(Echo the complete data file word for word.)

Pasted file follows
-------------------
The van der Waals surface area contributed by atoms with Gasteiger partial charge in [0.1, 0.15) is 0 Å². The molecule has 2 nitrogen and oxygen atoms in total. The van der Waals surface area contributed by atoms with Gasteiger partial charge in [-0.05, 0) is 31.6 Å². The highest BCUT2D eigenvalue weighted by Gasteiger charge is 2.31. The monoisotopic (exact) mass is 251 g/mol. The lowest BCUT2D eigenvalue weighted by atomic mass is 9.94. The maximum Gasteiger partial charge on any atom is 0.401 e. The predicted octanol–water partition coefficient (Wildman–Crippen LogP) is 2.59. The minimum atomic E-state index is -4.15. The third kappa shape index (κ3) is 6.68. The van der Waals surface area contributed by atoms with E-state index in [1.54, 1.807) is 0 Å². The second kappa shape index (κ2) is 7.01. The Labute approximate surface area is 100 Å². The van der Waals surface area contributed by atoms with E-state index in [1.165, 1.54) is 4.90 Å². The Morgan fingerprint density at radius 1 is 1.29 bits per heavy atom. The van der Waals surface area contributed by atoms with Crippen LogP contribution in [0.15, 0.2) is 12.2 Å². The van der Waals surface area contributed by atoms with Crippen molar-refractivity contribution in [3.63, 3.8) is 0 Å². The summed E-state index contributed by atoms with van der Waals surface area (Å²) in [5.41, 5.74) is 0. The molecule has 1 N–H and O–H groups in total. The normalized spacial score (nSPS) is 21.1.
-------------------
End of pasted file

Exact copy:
The van der Waals surface area contributed by atoms with Gasteiger partial charge in [0.1, 0.15) is 0 Å². The molecule has 2 nitrogen and oxygen atoms in total. The van der Waals surface area contributed by atoms with Gasteiger partial charge in [-0.05, 0) is 31.6 Å². The highest BCUT2D eigenvalue weighted by Gasteiger charge is 2.31. The monoisotopic (exact) mass is 251 g/mol. The lowest BCUT2D eigenvalue weighted by atomic mass is 9.94. The maximum Gasteiger partial charge on any atom is 0.401 e. The predicted octanol–water partition coefficient (Wildman–Crippen LogP) is 2.59. The minimum atomic E-state index is -4.15. The third kappa shape index (κ3) is 6.68. The van der Waals surface area contributed by atoms with E-state index in [1.54, 1.807) is 0 Å². The second kappa shape index (κ2) is 7.01. The Labute approximate surface area is 100 Å². The van der Waals surface area contributed by atoms with E-state index in [1.165, 1.54) is 4.90 Å². The Morgan fingerprint density at radius 1 is 1.29 bits per heavy atom. The van der Waals surface area contributed by atoms with Crippen LogP contribution in [0.15, 0.2) is 12.2 Å². The van der Waals surface area contributed by atoms with Crippen molar-refractivity contribution in [3.63, 3.8) is 0 Å². The summed E-state index contributed by atoms with van der Waals surface area (Å²) in [5.41, 5.74) is 0. The molecule has 1 N–H and O–H groups in total. The normalized spacial score (nSPS) is 21.1.